Smoothies have become a firmly established party of a daily health and fitness routine for millions of people around the world. That might be because home blenders are now much more widely available than they once were. It might also be because people are more conscious about their health and their bodies than they were during the 1990s. Either way, you’re no longer in the minority if you’re a regular smoothie drinker. They’re firmly accepted part of modern life, and they make millions of dollars in revenue for the companies that make the shop-packaged versions.
If you just recoiled at the idea of buying a shop-made smoothie, you’re probably someone who’s suspicious of what people might put in a smoothie in a shop, and therefore you prefer to make them for yourself at home. By doing that, you’re in complete control of what goes in it, what quantity it’s put in at, and how large a portion you receive. After all, if you only put healthy things in there, you can only get a healthier body in return, right?
As tempting as it is to believe that – and as comforting as it would be if it were true – sadly it’s increasingly apparent that all-natural smoothies aren’t as good for us as we’ve all been telling ourselves. We hate to be the ones to break it to you, but we’re here to provide the facts.
A Question Of Balance
Very few people drink smoothies because of the taste. The majority of us drink them because the health benefit we gain from drinking them is greater and more convenient than simply eating all the ingredients separately. It’s like playing mobile slots; we spend a little in the hope of gaining a lot. There’s a crucial difference here though – the more matching symbols (or ingredients) you see in mobile slots, the greater your reward will be. With smoothies, the reverse is true. In fact, it works like playing mobile slots and related casinos in reverse – the more matching elements you have, the less positive the outcome! Mobile slots games like Berryburst turn the idea of smoothies into a fun form of gambling, but doing it with your body in real life is a gamble you probably don’t want to take!
Consider the ingredients you tend to include in the average smoothie you make at home. We’re not mind readers, but we’re going to guess you start with milk (or soya milk) and/or fruit juice. We’re then going to predict that you throw in chopped fruit and vegetables, and then perhaps a handful of ice to add texture and make it a little cooler. In your head, you’re infusing your body with a heady mix of vitamins and minerals. If you’re good at assessing the nutritional value of every individual ingredient, you may even be right. There’s something else you’re throwing into your body in massive amounts at the same time, though – sugar. Lots and lots of sugar. If you’re using your smoothie as a meal replacement, the chances are that sugar is doing you more harm than good.
It’s true that your body wants (and needs) a certain amount of sugar to keep itself going through the day, but it’s not good at processing sugar without certain other elements of food or nutrients at the same time to slow down the absorption process. A news anchor once demonstrated the negative effects of consuming smoothies when she should have been taking in regular meals, and almost made herself ill in the process. Sugar spikes are deadly. They’re not something you want to happen to you. They can contribute to the onset of Type 2 diabetes. If you’re already diabetic, they can be lethal.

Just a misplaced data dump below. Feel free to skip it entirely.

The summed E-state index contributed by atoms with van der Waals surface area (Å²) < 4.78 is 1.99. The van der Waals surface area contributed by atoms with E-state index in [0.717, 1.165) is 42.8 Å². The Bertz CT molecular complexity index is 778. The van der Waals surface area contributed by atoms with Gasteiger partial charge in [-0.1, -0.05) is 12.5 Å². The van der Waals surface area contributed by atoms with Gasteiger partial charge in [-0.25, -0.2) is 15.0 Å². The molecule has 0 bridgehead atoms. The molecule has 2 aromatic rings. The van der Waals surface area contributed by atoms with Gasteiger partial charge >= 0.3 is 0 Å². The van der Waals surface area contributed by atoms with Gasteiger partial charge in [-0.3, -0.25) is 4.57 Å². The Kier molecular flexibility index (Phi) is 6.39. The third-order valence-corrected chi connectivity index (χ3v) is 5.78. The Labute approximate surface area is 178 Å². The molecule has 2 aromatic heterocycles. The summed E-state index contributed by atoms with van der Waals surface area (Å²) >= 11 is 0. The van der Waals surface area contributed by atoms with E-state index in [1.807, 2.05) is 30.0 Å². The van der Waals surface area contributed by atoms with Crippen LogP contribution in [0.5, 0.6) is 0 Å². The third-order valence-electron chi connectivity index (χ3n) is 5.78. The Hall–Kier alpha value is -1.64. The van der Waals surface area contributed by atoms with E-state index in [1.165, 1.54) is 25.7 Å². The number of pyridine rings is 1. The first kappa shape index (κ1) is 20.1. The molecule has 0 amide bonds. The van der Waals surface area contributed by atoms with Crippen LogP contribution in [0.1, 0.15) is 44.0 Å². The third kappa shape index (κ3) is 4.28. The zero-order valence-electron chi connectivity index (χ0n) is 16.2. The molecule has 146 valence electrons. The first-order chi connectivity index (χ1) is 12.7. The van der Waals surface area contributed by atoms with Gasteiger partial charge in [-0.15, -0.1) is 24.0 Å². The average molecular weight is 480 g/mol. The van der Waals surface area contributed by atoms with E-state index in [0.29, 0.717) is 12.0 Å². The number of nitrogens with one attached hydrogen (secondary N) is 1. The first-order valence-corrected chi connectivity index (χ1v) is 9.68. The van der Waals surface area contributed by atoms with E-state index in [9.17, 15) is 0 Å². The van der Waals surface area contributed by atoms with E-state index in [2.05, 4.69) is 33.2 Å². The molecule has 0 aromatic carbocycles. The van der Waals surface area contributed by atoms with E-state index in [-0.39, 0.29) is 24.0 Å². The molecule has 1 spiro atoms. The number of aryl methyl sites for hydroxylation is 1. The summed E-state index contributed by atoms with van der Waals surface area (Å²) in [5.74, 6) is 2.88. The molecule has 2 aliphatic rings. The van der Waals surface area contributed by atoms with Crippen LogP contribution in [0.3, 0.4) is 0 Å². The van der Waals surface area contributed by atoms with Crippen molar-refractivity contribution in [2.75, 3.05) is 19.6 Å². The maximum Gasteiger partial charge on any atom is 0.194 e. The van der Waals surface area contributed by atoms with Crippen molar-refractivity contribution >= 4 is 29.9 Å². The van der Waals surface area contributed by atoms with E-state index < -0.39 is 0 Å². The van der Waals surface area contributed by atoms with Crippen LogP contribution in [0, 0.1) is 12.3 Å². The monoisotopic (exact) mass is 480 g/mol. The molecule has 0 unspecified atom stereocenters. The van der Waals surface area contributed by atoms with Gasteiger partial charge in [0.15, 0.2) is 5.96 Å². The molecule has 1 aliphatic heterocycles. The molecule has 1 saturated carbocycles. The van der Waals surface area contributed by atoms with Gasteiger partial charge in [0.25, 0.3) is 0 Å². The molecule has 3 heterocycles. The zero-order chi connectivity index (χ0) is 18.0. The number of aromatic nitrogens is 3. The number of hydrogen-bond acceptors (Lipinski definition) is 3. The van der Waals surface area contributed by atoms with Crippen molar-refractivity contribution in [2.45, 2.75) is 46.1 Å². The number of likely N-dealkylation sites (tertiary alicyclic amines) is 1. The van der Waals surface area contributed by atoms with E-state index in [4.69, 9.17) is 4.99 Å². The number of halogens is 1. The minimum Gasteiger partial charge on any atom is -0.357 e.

When the human body experiences a large intake of sugar without any fat or protein to go with it, it all gets sent directly into the bloodstream faster than your anatomy is designed to handle. You could almost describe it as a form of poisoning. One of two things will happen as a result of that – and sometimes they both happen. Your body will either try to burn off the sugar quickly (and make you hyperactive in the process), or it will send the sugar to be stored as fat. As the latter option is probably the opposite of what you were hoping for when you started drinking smoothies, that has to be considered counter-productive.
This will have two noticeable impacts over time. The first is the fact that you’ll put on weight. The second is the fact that you’ll constantly feel hungry, because the energy burns off quickly and your body craves more. This effect is amplified if you’re someone who likes to have a smoothie for breakfast, or after training. Your body is totally depleted of energy, and you’re not giving it the type of energy it needs to sustain itself. If you ever find yourself absolutely ravenous during a mid-morning meeting, now you know why.
Smoothies Can Still Work
The issue here isn’t smoothies in general – it’s what you’re putting in your smoothies. The majority of store-made smoothies won’t have these issues, so despite your instincts, you might be better buying one on the way to work than having one at home. You can correct the issue with a few adjustments to your ingredients, though – just throw in some protein. Any protein will be fine so long as it’s there. The person who sits close to you in the office and throws down a huge protein stake before they hit the gym every lunchtime probably has the balance right, so ask them which protein powder they use, and get some. If you can’t abide the idea of powder, yogurt will do just fine.
We’re not telling you not to drink smoothies. We’re just asking you to think again about smoothies made of nothing but fruit, vegetables, and juice. They look great. They might even taste great. As a health solution, though, they’re the pits.
To read more on topics like this, check out the health category.